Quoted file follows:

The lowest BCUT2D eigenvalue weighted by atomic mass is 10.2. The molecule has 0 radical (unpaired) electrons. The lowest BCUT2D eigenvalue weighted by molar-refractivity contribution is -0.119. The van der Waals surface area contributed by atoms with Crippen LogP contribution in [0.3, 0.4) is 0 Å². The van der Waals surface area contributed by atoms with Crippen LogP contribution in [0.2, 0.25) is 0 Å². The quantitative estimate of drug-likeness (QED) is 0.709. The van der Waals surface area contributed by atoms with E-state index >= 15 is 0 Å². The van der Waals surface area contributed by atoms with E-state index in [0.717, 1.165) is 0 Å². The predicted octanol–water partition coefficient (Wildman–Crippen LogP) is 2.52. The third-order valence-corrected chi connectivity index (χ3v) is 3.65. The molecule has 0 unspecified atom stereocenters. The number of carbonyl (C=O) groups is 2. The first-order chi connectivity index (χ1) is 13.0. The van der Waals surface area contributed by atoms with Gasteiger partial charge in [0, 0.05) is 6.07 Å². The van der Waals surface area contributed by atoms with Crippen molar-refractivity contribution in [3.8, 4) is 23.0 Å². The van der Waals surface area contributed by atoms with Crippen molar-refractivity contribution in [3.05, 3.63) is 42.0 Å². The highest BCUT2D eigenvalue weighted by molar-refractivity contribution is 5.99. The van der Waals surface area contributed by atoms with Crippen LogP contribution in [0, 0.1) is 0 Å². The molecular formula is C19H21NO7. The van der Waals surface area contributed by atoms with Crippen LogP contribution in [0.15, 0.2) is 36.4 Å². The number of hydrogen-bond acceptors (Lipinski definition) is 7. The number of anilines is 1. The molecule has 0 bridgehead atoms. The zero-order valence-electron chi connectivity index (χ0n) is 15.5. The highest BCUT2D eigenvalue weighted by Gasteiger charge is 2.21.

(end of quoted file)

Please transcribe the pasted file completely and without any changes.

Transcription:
The lowest BCUT2D eigenvalue weighted by atomic mass is 10.2. The molecule has 0 radical (unpaired) electrons. The lowest BCUT2D eigenvalue weighted by molar-refractivity contribution is -0.119. The van der Waals surface area contributed by atoms with Crippen LogP contribution in [0.3, 0.4) is 0 Å². The van der Waals surface area contributed by atoms with Crippen LogP contribution in [0.2, 0.25) is 0 Å². The quantitative estimate of drug-likeness (QED) is 0.709. The van der Waals surface area contributed by atoms with E-state index >= 15 is 0 Å². The van der Waals surface area contributed by atoms with E-state index in [0.717, 1.165) is 0 Å². The predicted octanol–water partition coefficient (Wildman–Crippen LogP) is 2.52. The third-order valence-corrected chi connectivity index (χ3v) is 3.65. The molecule has 0 unspecified atom stereocenters. The number of carbonyl (C=O) groups is 2. The first-order chi connectivity index (χ1) is 13.0. The van der Waals surface area contributed by atoms with Gasteiger partial charge in [0, 0.05) is 6.07 Å². The van der Waals surface area contributed by atoms with Crippen molar-refractivity contribution in [3.8, 4) is 23.0 Å². The van der Waals surface area contributed by atoms with Crippen molar-refractivity contribution in [3.05, 3.63) is 42.0 Å². The highest BCUT2D eigenvalue weighted by molar-refractivity contribution is 5.99. The van der Waals surface area contributed by atoms with Crippen LogP contribution in [0, 0.1) is 0 Å². The molecular formula is C19H21NO7. The van der Waals surface area contributed by atoms with Crippen LogP contribution in [0.15, 0.2) is 36.4 Å². The number of hydrogen-bond acceptors (Lipinski definition) is 7. The number of anilines is 1. The molecule has 0 bridgehead atoms. The zero-order valence-electron chi connectivity index (χ0n) is 15.5. The highest BCUT2D eigenvalue weighted by Gasteiger charge is 2.21.